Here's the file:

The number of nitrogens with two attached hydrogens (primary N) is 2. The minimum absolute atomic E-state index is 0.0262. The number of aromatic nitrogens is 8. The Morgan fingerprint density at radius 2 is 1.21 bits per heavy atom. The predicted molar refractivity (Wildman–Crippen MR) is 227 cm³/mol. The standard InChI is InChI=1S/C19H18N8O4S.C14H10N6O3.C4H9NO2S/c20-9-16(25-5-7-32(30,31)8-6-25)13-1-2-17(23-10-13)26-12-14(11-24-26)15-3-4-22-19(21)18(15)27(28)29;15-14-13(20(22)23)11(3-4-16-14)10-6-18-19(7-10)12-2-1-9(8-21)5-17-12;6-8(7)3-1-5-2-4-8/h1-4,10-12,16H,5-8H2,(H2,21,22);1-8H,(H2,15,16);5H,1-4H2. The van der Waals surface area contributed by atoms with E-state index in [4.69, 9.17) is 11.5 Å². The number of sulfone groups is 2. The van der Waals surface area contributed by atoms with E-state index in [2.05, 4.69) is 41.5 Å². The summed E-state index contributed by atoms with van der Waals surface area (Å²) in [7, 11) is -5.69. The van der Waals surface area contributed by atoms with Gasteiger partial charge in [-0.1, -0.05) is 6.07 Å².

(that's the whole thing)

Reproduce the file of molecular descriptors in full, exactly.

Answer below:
The number of nitrogens with two attached hydrogens (primary N) is 2. The minimum absolute atomic E-state index is 0.0262. The number of aromatic nitrogens is 8. The Morgan fingerprint density at radius 2 is 1.21 bits per heavy atom. The predicted molar refractivity (Wildman–Crippen MR) is 227 cm³/mol. The standard InChI is InChI=1S/C19H18N8O4S.C14H10N6O3.C4H9NO2S/c20-9-16(25-5-7-32(30,31)8-6-25)13-1-2-17(23-10-13)26-12-14(11-24-26)15-3-4-22-19(21)18(15)27(28)29;15-14-13(20(22)23)11(3-4-16-14)10-6-18-19(7-10)12-2-1-9(8-21)5-17-12;6-8(7)3-1-5-2-4-8/h1-4,10-12,16H,5-8H2,(H2,21,22);1-8H,(H2,15,16);5H,1-4H2. The van der Waals surface area contributed by atoms with E-state index in [4.69, 9.17) is 11.5 Å². The number of sulfone groups is 2. The van der Waals surface area contributed by atoms with E-state index in [2.05, 4.69) is 41.5 Å². The summed E-state index contributed by atoms with van der Waals surface area (Å²) in [7, 11) is -5.69. The van der Waals surface area contributed by atoms with Gasteiger partial charge in [-0.1, -0.05) is 6.07 Å².